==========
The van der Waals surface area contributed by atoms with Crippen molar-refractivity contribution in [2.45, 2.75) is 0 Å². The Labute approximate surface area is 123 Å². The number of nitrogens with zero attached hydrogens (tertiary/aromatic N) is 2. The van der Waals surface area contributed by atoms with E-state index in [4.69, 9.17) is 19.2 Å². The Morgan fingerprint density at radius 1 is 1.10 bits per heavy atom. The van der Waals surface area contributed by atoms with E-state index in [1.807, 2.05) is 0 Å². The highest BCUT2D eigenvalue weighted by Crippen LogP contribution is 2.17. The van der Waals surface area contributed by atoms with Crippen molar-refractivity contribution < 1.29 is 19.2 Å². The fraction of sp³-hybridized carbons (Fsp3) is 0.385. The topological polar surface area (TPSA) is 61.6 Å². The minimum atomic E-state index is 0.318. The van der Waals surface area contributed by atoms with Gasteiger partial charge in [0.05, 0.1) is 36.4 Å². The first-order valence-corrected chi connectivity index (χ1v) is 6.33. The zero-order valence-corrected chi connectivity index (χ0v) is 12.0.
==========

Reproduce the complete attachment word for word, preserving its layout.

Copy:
The van der Waals surface area contributed by atoms with Crippen molar-refractivity contribution in [2.45, 2.75) is 0 Å². The Labute approximate surface area is 123 Å². The number of nitrogens with zero attached hydrogens (tertiary/aromatic N) is 2. The van der Waals surface area contributed by atoms with E-state index in [4.69, 9.17) is 19.2 Å². The Morgan fingerprint density at radius 1 is 1.10 bits per heavy atom. The van der Waals surface area contributed by atoms with E-state index in [1.807, 2.05) is 0 Å². The highest BCUT2D eigenvalue weighted by Crippen LogP contribution is 2.17. The van der Waals surface area contributed by atoms with Crippen molar-refractivity contribution < 1.29 is 19.2 Å². The fraction of sp³-hybridized carbons (Fsp3) is 0.385. The topological polar surface area (TPSA) is 61.6 Å². The minimum atomic E-state index is 0.318. The van der Waals surface area contributed by atoms with Gasteiger partial charge in [0.05, 0.1) is 36.4 Å². The first-order valence-corrected chi connectivity index (χ1v) is 6.33. The zero-order valence-corrected chi connectivity index (χ0v) is 12.0.